Visitors step back in time at Blaenavon 1940s event
4:47pm Sunday 13th July 2014 in Gwent news
1940's Wartime Railway event at Blaenavon Heritage Railway. Pictured are John Shears and Joe Dobbs from Pegasus Airbourne Re-enactment Association. (8158985)
VISITORS to the Pontypool and Blaenavon Railway got into the wartime spirit at the attraction's annual 1940s weekend.
The railway's main station at Furnace Sidings was transformed into a Second World War camp featuring American GIs, a make-shift home for a bombed-out grandmother and a wartime garden.
Re-enactors had the chance to teach visitors about life in the war including what it was like to land on the Normandy beaches on D-Day and work in a field hospital on the frontline.
Stationmaster John Turton said: "The event's gone really well. We've had lots of people running around in Army uniforms, there's a woman living in a hovel with her allotment, there's lots of tanks and two singers are performing.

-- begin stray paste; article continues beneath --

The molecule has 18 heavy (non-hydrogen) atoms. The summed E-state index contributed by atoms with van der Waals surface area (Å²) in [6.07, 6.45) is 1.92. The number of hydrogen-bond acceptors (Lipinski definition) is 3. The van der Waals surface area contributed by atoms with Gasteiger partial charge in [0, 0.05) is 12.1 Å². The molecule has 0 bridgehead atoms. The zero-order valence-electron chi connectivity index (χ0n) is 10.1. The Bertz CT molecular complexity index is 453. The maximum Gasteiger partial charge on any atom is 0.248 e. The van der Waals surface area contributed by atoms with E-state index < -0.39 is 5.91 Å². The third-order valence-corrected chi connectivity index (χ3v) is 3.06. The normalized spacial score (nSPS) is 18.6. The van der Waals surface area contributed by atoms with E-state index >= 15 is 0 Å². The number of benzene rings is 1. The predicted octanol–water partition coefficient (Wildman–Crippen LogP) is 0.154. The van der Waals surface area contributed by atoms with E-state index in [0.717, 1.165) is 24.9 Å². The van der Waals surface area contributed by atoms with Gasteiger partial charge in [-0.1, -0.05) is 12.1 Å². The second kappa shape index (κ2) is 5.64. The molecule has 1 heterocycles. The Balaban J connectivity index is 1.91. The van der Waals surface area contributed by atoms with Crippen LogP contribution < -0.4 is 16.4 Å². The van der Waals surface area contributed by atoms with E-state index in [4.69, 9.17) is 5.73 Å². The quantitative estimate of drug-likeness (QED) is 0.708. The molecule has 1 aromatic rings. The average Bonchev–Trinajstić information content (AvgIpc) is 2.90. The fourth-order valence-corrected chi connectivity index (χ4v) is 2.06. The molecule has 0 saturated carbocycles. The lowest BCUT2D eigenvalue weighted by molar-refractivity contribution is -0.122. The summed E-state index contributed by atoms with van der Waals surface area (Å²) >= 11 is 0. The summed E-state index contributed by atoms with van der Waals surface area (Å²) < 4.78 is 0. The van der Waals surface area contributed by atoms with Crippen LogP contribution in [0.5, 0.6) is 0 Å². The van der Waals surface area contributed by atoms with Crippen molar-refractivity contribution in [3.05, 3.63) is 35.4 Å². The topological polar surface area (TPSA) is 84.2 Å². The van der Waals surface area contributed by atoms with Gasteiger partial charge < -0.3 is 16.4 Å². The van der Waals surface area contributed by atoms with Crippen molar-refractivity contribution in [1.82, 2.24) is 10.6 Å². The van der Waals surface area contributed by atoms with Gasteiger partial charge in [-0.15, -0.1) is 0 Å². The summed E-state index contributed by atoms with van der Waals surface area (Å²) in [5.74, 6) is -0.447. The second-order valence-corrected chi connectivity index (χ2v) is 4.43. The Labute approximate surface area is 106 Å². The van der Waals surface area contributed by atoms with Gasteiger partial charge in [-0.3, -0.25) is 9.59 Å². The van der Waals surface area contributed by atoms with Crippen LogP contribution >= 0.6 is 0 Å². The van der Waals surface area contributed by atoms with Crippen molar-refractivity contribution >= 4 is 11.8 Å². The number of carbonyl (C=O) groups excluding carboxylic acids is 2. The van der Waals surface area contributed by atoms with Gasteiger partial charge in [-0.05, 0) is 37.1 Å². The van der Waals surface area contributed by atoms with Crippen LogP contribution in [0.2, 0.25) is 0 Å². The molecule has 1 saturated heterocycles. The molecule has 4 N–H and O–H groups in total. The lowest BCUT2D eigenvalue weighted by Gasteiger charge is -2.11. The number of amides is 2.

"During the Second World War, the railway would have been transporting passengers and coal. It was part of Big Pit and would have been taking a lot of coal to Cardiff or Newport."
Mr Turton said the railway had seen 1,100 people visit the railway over the course of the weekend.
Visitors also had the chance to ride on the war department 71515 locomotive and the Rosyth No1.
There were also military displays including a bomb disposal expert and the chance to see a 'crashed' German plane just outside the station.
Music from Ricky Hunter and Jayne Darling kept visitors in the mood with wartime classics. The pair also performed at a 1940s dance held on Saturday evening at the Constitutional Club in Blaenavon.
A group of re-enactors, who were set up to portray the US Army's 116th infantry regiment, hoped to keep the memory of Virginia's Bedford Boys alive.
Re-enactor Buck Day said 19 out of 40 of the boys from Bedford died in the first 15 minutes after landing on the Normandy beaches on June 6, 1944.
He said: "Their relatives have given us permission to take up their name to keep it alive.
"It's good for the kids to come here and see what it was like and how they lived.
"A lot of people have the idea that the American GIs were big-headed and arrogant, we're trying to change that. Many of them were 16 or 17 years old and had a heart of gold."